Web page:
13: Two Types Holistic Rubric: score assigned to overall process, performance or product Analytic Rubric: individual components of the product, performance or process are scored separately. Results are summed to give a total score

14: ~ One of the major goals with this assessment is to obtain student's mastery of specific educational objectives ~Compare a student's work to a pre-determined performance standard rather than the performance of peers. ~ Using a criterion-referenced evaluation makes the evaluation more appropriate & straightforward | Assessing Products and Performance

15: ~ Comparisons can be made to obtain information about the reliability of the assessment ( If responses are the same, the judgments are reliable). ~ A more accurate score can be obtained by pooling the responses of several observers. The errors of each observer can compensate for the errors of others. | Multiple Observers in Educational Settings Performance Tasks Should Be Observable Advantages

16: ~ Used to obtain information about personality traits and attitudes ~ It avoids the "halo effect" (categorize people based on a small number of salient observations and apply the general impressions to all traits ~It is organized, directed and systematic ~ Most fully developed with studies of young children | Systematic Observation

17: ~ What Should Be Observed? the observation must have some focus ~ What Behaviors Represent a Personality Attribute? a decision must be made as to what behaviors will be acceptable indicators of that attribute ~ When and For How Long Should Observations Be Made? where, when and how long each person is to be observed | Conducting the Systematic Observation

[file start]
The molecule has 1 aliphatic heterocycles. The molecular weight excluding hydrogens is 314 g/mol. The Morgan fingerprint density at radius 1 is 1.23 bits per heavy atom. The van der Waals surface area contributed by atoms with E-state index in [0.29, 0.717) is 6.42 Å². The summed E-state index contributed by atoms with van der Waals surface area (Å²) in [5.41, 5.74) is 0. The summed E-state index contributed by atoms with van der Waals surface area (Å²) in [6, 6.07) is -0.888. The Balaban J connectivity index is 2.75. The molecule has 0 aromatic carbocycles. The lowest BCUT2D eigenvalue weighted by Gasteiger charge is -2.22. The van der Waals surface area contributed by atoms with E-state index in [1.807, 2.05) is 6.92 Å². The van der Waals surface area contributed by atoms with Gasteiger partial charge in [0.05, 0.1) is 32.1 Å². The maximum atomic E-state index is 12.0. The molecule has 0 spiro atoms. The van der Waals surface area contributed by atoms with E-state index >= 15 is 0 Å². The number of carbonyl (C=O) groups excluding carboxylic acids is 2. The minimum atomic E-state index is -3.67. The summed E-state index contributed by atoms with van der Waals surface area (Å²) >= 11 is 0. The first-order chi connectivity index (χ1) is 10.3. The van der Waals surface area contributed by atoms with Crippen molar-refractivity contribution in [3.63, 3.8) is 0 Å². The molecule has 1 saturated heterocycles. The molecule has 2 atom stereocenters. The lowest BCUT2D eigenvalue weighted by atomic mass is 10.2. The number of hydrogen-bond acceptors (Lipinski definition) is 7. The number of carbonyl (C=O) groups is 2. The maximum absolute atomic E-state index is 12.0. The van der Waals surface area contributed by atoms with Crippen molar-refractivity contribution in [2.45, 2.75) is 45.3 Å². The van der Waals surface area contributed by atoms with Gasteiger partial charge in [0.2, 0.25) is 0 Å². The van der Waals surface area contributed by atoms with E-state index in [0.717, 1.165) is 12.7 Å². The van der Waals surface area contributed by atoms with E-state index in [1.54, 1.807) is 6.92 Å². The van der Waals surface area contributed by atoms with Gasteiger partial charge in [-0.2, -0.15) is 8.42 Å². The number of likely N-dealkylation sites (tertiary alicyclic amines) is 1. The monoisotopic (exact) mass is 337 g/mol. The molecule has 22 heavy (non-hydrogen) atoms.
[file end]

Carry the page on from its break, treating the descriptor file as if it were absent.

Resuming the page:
18: ~ How Should Observers Be Trained? 1. Training sessions in which two or more observers make records, compare notes, discuss discrepancies and reconcile differences 2. Get a trained observer to sit in on sessions to offer suggestions ~ How Should Observations Be Organized? Recorded immediately after they are made | Conducting the Systematic Observation Cont'd

19: 1. A record of actual behavior 2. Useful in real life situations 3. Useful with young children | Advantages of Systematic Observation

20: 1. Cost of making the observations 2. Problems of fitting the observer into the setting 3. Difficulty in eliminating subjectivity and bias 4. Difficulties in determining a meaningful and productive set of behavior categories | Disadvantages of Systematic Observation

21: Validity and Reliability of Performance-Based Assessments Validity ~ Enhanced by sharing with students the criteria that will be used to judge their work ~Students must possess the necessary prerequisite skills to demonstrate the complex skills that may be required of the task ~ tasks should be fair for all students

22: Reliability ~ rubrics should be designed to reduce subjectivity ~ teachers must avoid their personal biases in scoring rubrics

23: Tasks | Group 1~ Assessing Process Group 2~ Assessing Product Group 3 - Assessing Performance Group 4 - Systematic Observations Define your Task, then develop a Rubric to Assess the task.

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  • By: Tashna M.
  • Joined: almost 7 years ago
  • Published Mixbooks: 5
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  • Title: Performance and Product Evaluation
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  • Published: over 3 years ago